The first bank account I opened for myself was when I was 18, when I received my first check for my very first gig in musical theatre. The account I had before was in my name, but it was one my parents had opened for me as a child. This, however, was my first, very own bank account that I opened by my grown up self. I felt very adult, and I was proud of myself for nailing this responsibility thing.
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For the longest time, the account served as a check depository. I didn’t really see it as a tool to save and grow a little nest egg. It was also very rare for me to make actual cash deposits because as an artist, most of my gigs would either pay by check or direct transfer. But, as my income started to grow, I found that I had money sitting in the bank, doing absolutely nothing. This however, gave me a measure of security, as I would become less and less nervous about taking care of my bills and obligations. I then started to equate the amount in the account with what responsibilities I was able to take care of. For instance, I would say “I currently have enough to take care of 6 months’ rent, utilities and groceries, get that new laptop that I need, as well as two replacement tires and one car servicing.” Am I the only one that does this?
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This security was especially important because, as a musician and actress, there can be periods where there is no work and therefore no money. A steady paycheck is rare so making sure my obligations are taken care of became a huge priority. I actually pay my rent every three months and that helps me feel secure knowing that I have a place to live for three months, regardless of what happens. Being late for payments is also the stuff of nightmares. I have never cultivated a savings habit though because, for me, money equates to meeting responsibilities. For some reason or another, I hadn’t figured out that I could put a little bit away that could grow, or be invested in something that could expand or that would appreciate in value.
To date, if I want to purchase something significant, a TV, a car, even a holiday, I will only do it if I have enough money to pay for it all at once. I was lucky enough to be able to pay for my car in cash, and even though I have since hit hard times once or twice, it hasn’t been to a point where I felt I had to sell any of my stuff. If anything, I said I could live in my car if necessary. Rather than put money away over a period of time as I save up for something, that particular item will only come to mind if I realise I have enough money to get it, without worrying about the dent it will make on my account. That’s not to say that I’m rolling around in millions, and this can be detrimental to my savings habit. For example, I don’t believe I can be a homeowner unless I can raise the full amount I need to own a home. That’s not savvy because I could very well save up to put down a deposit for a house and then pay for it every month, just as I pay rent.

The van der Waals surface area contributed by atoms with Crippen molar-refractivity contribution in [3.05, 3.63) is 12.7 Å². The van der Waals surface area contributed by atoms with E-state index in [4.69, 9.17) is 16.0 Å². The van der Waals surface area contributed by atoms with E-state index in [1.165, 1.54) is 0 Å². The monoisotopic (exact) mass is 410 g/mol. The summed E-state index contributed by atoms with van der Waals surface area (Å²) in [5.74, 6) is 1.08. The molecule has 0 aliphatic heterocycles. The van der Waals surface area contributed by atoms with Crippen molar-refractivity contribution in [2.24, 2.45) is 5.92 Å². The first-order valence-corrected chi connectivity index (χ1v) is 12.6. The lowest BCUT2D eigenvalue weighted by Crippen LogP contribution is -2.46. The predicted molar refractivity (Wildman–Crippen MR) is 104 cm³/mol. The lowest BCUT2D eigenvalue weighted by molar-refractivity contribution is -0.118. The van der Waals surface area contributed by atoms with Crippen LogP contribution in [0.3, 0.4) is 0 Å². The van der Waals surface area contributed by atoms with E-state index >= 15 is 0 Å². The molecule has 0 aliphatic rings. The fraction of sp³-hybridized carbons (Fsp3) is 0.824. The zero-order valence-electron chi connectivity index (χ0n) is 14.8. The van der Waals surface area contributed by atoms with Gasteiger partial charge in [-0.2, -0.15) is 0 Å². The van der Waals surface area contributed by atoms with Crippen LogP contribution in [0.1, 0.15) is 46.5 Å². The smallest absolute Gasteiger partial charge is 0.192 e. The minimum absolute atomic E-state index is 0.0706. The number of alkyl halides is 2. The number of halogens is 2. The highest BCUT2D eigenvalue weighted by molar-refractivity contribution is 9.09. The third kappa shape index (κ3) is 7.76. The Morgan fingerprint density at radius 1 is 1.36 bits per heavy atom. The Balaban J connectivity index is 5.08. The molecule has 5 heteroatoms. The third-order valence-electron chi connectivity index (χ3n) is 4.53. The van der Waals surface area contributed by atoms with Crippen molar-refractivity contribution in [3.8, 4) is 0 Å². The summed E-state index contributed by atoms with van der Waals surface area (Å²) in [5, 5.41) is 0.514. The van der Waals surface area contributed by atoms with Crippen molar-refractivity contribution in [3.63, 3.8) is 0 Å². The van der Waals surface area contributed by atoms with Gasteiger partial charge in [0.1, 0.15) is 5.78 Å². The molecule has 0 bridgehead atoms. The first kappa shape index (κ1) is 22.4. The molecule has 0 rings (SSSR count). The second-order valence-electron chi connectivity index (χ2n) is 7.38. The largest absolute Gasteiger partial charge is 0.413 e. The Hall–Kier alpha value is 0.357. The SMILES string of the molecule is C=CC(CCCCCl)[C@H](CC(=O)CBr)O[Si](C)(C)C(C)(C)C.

Mortgages and car loans make me very uncomfortable as I do worry that if something happens and I can’t make the payments, I may lose everything, including the money I’d been putting into it. I would really like to get to a place where, rather than just have money sitting in my account waiting to be spent, I can find a great resource to help me save, not just to make payments and purchases but also to grow my wealth in a smart way.
I was talking to a friend of mine who is completely different. She owns an apartment, but is horrible at saving. She will make sure her mortgage is serviced, but she is very prone to impulse shopping. If she does make a significant amount of money from a job, (she’s a creative like me and doesn’t have a 9-5 with a steady paycheck) she may put some money aside to purchase land, and then spend the rest on stuff she probably hadn’t budgeted for. I was joking with her about it because her attitude towards money is always, “I’ll just make more”.
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I have decided to take up a savings challenge, where I can put money aside every month that will go into a fund, which can hopefully grow to become a diverse investment portfolio. I also think I need to alter my relationship with money so that it’s not just something I use to pay bills and stay out of debt, but something that can work for me and create the luxurious lifestyle that I desire. I want to enjoy spending money and to use it to financially liberate my family and have my parents breathe easy. I want to build my folks a house and also have them retire soon and enjoy their lives after taking care of my brothers and I so well.
This article is the first in a series of sponsored posts for the Barclays Savings Challenge. Follow the discussion on Twitter and Facebook and share your own experience by using #AfricaSaves.